1. Alimony is taxable to the Recipient and Deductible by the Payor. Essentially this means that the person receiving alimony needs to declare the money as income on their federal and state tax returns. The Payor can deduct the income from their overall gross income. You will need your ex-spouse’s social security number to take this deduction on your 1040.
  2. Alimony Payments Must be Made in Cash. This requirement is intended to stop parties who attempt to use alimony as a property settlement. These payments usually take the form of check or direct deposit to the recipient spouse, but can also include payments made to third parties for the benefit of the recipient, like rent or a mortgage payment.
  3. Must be Made Pursuant to a Court Order. For the purposes of tax treatment of alimony the IRS only recognizes alimony payments made pursuant to a court order. This includes payments made pursuant to a temporary order, but be careful where payments are being made on a voluntary basis because you may not be entitled to deduct from your gross income.
  4. Termination of Alimony. The termination of the alimony payments cannot happen within six (6) months of a major event in the lives the children. The IRS doesn’t want you trying to deduct child support from your gross income. So make sure alimony does not end within six (6) months of the emancipation of any of the children of the marriage. If for some reason your alimony does terminate within the six (6) months it may cause the IRS to credit those alimony payments to you as income and you could end up owing the IRS money.
  5. Must be Living in Separate Housing. The Payor and the recipient of alimony payments cannot reside in the same household or payments will not count as alimony, and cannot be deducted from the Payor’s gross income. The courts have allowed a reasonable amount of time for the Payor to move out of the marital home.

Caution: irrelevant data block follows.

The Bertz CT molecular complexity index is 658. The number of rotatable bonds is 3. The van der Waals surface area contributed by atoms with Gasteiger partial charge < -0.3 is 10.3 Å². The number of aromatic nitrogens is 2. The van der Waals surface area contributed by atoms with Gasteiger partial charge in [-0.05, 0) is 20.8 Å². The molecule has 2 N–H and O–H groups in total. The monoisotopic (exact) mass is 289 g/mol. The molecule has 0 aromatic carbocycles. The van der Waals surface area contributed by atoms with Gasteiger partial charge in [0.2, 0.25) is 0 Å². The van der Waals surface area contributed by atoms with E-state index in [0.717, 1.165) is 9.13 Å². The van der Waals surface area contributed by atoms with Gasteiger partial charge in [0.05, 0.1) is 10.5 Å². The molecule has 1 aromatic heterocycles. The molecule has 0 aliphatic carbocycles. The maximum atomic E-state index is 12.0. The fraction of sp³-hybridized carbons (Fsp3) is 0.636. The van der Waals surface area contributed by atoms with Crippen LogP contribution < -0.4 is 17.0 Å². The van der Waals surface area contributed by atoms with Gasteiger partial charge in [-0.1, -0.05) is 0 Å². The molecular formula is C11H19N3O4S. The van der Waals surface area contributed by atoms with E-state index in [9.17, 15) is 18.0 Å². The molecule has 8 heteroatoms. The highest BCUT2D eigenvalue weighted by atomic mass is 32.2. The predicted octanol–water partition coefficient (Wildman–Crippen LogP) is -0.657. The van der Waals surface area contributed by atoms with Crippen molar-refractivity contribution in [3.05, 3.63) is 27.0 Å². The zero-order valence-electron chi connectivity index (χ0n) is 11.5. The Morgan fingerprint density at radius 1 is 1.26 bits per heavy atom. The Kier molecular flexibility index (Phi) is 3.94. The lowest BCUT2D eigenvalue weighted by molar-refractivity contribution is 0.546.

6. Recapture. Recapture is a method of recapturing excess alimony payments. The IRS looks at the first three years of your alimony payments and if the payments decrease each year by a certain amount you may have a recapture issue. The IRS wants to ensure that a payments made in the first three years are not actually property division, but being called alimony. This problem can be avoided if alimony payments stay the same over the initial three
    (3) year period.
  7. Terminates at Death of Payee. Alimony only exists where someone needs support. If the recipient were to pass then that person would obviously no longer need financial support. However, if there is a past due balance owed to the recipient then that person’s estate can sue to collect past due amounts.
  8.  Separate Tax Returns. The Payor and the Recipient may not file joint tax returns and also claim alimony as a deduction. If you were married and received alimony during the same year you would file as Married Filing Separately.
  9. Joint Tax Returns. If the parties file joint tax returns they are not entitled to claim the alimony deduction, but you may receive a more beneficial tax treatment if you file jointly. The reason for this is that the standard deduction is higher, as well as the earned income credit, and the dependent care credit. As a couple you can also take higher loss deductions.
  10. Overall Lesson. You should always consider the tax consequences of any decision you make regarding property division, alimony or child support. Don’t be afraid to run the numbers a bunch of different ways before making a decision. The piece you should not lose sight of in the divorce process is that now two households have to exist on the old income, and many times that is not an easy task. By exploring different tax implications you might be able to save yourself and your ex-spouse some money that can be allocated towards actually needs instead of payments to the IRS. For more information check out the IRS 504 Publication (2011) For Divorced or Separated Individuals.

http://www.irs.gov/publications/p504/ar02.html#en_US_2011_publink1000175857